“Her mother’s generous actions during Dolores’s childhood provided the foundation for her own non-violent, strongly spiritual stance. … Huerta’s community activism began when she was a student at Stockton High School. Huerta was active in numerous school clubs … and remembered a school teacher accusing her of stealing another student’s work and, as a result, giving her an unfair grade, an act she considers to be rooted in racial bias. Having experienced marginalization during childhood because she was Hispanic, Huerta grew up with the belief that society needed to be changed…

“In 1955, Huerta along with Fred Ross co-founded and organized the Stockton Chapter of the Community Service Organization, which fought for economic improvements for Latinx/Mexican/Chicano migrant farm workers.”

Huerta would make a good subject for students, namely because of the New Mexico connection.

Now, at the age of 90, she’s running for mayor in San Diego!

But here are some other suggestions, if you want to follow the lives of New Mexico women: New Mexico Gov. Michelle Lujan Grisham, Rio Rancho Public Schools Superintendent Sue Cleveland, any of the numerous female principals within RRPS or maybe one of the four females on the RRPS Board of Education: Catherine Cullen, Wynne Coleman, Noreen Scott or Amanda Galbraith (a 2000 graduate of Rio Rancho High School).

As a journalist, I can pass along this: It’s a lot easier to interview someone still alive than anyone deceased.

Albuquerque Journal and its reporters are committed to telling the stories of our community.

• Do you have a question you want someone to try to answer for you? Do you have a bright spot you want to share?
   We want to hear from you. Please email

Nativo Sponsored Content

taboola desktop


NM's GOP files lawsuit over new congressional map
ABQnews Seeker
Suit asks judge to replace new ... Suit asks judge to replace new boundaries with a map proposed by the Citizen Redistricting Commit
COVID tests out there ... somewhere
ABQnews Seeker
Testing shortages are unnerving the public Testing shortages are unnerving the public
Insurers pushed to settle archdiocese abuse claims
ABQnews Seeker
Nearly 400 victims still in limbo ... Nearly 400 victims still in limbo four years after Santa Fe church filed for bankruptcy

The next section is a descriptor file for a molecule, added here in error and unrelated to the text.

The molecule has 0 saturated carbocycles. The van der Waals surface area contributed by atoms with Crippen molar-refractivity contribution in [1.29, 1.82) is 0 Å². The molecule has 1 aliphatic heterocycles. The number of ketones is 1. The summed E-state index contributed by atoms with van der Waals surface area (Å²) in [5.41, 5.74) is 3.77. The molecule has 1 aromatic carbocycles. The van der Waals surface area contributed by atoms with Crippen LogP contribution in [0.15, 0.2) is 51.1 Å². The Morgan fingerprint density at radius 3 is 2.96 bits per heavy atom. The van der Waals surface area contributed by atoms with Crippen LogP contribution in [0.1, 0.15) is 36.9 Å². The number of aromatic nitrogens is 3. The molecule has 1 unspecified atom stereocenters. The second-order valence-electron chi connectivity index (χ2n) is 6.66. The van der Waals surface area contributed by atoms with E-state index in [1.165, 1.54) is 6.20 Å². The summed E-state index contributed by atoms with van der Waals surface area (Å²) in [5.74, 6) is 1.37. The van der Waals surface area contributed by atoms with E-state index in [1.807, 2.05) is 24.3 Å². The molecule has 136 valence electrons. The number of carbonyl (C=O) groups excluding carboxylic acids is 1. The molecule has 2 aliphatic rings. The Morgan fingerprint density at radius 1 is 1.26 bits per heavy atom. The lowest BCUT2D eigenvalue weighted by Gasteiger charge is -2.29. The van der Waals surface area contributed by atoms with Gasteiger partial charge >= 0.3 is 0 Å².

New COVID-19 cases set a record for third straight ...
ABQnews Seeker
Officials say vaccines are lowering death ... Officials say vaccines are lowering death rates
ABQ officials push tough-on-crime bills
ABQnews Seeker
Legislation would increase penalties for firearms, ... Legislation would increase penalties for firearms, alter pretrial detention
Northern NM still recovering from damaging December storm
From the newspaper
Governor signs order for disaster declaration ... Governor signs order for disaster declaration in Taos County
Attorneys say MDC could not find inmates for hearings, ...
ABQnews Seeker
On Thursday, one of Ryan Villa's ... On Thursday, one of Ryan Villa's clients was supposed to appear at a pretrial detention hearing — by way of a tablet in a ...
Bill would set $15 minimum wage for state employees
ABQnews Seeker
Move could increase pay of 1,200 ... Move could increase pay of 1,200 workers
Watchdog group asks for online streaming of Senate committee
ABQnews Seeker
Pro tem president argues public won't ... Pro tem president argues public won't be interested
LFC report: Changing pretrial detention won’t lower crime
ABQnews Seeker
A new report by Legislative Finance ... A new report by Legislative Finance Committee analysts found that low arrest, prosecution and conviction rates may have more to do with the crime ...